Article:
When you combine income, payroll, & excise taxes paid and then back out the transfer payments received, the top 20% of households paid an average of $46,500 in 2011. The second 20% paid a net of merely $700. The bottom 60% didn’t pay anything on net, but actually received back between $8,600 and $12,500.

That means the top quintile paid essentially all of the federal payroll and income tax net of transfer payments.

First the chart that illustrates this data and then the raw data. Finally, I will suggest you really don’t want to ask about the 1%.

He calculated this graph, which I use with his permission:

graph of net taxes paid by quintile


Mark Perry explained this phenomenon and discussed it in his post, New CBO study shows that ‘the rick’ don’t just pay their ‘fair share,’ they pay almost everybody’s share.

The CBO study is available here.

The CBO data pulls in market income, which includes labor, business income, and capital gains. The transfer payments include unemployment, social security, medicare and all benefits from federal, state, and local governments. The taxes paid include payroll (i.e. social security) and income taxes plus corporate taxes paid by individuals for their pass through entities (small business income that is taxed on individual tax returns).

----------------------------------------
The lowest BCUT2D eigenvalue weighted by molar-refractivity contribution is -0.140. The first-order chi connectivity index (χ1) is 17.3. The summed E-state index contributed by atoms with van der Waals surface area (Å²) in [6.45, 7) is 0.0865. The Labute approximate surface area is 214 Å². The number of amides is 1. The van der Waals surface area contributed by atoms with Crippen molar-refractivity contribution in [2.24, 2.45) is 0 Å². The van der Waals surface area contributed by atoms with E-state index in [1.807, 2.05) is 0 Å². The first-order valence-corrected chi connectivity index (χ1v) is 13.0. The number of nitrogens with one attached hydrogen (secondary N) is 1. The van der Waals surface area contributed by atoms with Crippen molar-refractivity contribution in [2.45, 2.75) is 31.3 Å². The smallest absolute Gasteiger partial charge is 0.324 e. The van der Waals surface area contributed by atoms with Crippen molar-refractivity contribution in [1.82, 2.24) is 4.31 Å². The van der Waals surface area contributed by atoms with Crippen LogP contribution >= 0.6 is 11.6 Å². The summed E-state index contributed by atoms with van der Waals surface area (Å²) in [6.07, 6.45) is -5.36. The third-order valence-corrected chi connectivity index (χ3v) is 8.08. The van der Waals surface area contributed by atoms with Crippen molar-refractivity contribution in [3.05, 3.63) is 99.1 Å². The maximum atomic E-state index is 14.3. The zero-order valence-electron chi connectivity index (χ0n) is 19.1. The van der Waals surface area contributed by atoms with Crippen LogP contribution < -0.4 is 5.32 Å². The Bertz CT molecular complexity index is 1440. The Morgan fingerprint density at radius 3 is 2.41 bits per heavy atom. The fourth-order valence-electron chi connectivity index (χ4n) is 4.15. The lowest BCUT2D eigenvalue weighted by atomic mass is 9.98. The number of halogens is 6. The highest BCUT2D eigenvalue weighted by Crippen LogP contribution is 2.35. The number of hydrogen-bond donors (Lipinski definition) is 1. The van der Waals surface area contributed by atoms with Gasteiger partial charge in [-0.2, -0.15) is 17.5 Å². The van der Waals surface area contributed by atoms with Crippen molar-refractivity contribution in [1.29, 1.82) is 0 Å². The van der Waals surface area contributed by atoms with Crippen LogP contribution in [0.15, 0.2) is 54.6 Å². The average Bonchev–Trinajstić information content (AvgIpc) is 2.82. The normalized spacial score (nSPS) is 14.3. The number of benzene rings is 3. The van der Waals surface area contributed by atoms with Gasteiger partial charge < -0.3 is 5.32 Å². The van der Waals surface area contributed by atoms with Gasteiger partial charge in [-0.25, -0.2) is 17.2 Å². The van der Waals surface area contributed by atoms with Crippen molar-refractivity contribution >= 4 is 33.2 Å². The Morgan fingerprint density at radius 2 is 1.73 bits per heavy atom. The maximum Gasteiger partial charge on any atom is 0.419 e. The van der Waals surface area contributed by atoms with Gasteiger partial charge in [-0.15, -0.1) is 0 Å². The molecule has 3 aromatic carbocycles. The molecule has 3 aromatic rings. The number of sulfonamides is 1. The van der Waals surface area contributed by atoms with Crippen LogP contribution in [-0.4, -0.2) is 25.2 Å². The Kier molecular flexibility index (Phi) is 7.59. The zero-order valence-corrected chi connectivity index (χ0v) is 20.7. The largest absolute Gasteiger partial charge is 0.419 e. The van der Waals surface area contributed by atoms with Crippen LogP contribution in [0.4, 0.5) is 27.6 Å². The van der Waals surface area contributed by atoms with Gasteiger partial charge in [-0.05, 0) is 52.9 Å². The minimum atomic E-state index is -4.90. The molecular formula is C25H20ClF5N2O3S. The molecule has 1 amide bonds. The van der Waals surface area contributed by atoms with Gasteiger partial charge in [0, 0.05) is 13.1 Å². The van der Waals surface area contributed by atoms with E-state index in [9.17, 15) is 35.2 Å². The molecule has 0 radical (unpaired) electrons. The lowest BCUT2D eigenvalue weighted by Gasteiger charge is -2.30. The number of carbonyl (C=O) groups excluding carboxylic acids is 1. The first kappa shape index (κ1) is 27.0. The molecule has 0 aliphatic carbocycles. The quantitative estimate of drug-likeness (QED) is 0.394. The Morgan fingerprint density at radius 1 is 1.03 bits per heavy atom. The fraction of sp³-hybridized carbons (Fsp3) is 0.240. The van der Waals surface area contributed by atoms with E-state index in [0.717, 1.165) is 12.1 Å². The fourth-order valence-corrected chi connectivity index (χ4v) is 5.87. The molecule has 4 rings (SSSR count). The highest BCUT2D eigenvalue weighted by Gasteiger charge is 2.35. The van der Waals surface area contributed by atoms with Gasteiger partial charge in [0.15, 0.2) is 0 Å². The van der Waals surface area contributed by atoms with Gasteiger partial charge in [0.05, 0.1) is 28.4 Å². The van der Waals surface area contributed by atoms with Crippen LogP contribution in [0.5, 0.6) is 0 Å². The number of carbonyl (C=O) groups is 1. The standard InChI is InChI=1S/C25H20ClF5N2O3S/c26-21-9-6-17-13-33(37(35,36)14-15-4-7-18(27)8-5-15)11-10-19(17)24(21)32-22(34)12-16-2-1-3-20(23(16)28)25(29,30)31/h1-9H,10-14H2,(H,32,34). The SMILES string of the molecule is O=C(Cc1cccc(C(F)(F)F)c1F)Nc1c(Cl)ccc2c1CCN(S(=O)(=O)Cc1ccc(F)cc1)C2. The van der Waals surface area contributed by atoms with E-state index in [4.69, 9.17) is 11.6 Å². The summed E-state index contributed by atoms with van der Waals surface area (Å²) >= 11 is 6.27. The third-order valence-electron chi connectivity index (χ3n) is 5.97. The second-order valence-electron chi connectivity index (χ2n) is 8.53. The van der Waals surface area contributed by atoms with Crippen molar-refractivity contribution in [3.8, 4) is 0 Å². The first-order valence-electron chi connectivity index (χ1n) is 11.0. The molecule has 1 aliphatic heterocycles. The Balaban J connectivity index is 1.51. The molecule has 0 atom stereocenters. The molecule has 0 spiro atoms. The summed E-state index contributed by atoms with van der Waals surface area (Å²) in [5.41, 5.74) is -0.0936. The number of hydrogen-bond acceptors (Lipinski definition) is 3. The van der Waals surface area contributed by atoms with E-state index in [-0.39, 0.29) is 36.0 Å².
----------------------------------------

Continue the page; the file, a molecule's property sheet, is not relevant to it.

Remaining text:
Here is the set of calculations from Prof. Perry, again used with permission:

net taxes by quintile

Since I’m an accountant, I naturally tied the amounts on lines 1 through 4 back to table 1 of the CBO report (since I’m an auditor, also can’t avoid saying without exception).  I recalculated the amounts on lines 6 and 7, again without exception.

I calculate that the top quintile pay over 98% of the net amounts paid: 46,500 / (46,500 +700) = 98.52%.

What about the top 1%?

If that is a question you would like to ask, I sincerely suggest you reeeeealy don’t want to open up that discussion.

I eyeballed figure 1 of the report. Looks like about 33% of all federal taxes paid come from the 1%. About 45% of all taxes paid come from the 2% to 20% of top income households. Spreading that to an average, the top 1% pay 33% of all federal taxes. Each of the next 19 percentiles pay on average 2.4% of all federal taxes.

Go back to the average of $57,500 taxes paid by the top quintile. If there were 20 people paying that amount on average, that would be a pool of $1,150,000. One would pay about 42%, or 486,450 (33 / {33 + 45} = 42.3%). The remaining 19 would pay 662,550 or about 34,900 each.

Table 3 says the top 1% get 1% of their income from transfer payments. The next 19% get 3% of their income from transfers.

I’m not going to extend that out, but the result would likely be that the far biggest chunk of the net payments would be from the 1%.

So, two conclusions. First, the top 20% of earners are paying essentially all of the federal taxes net of transfer payments and the bottom 60% of households are getting money back on average. Second, looks to me like the top 1% are paying over half of the total net taxes paid.

Categories: Economics


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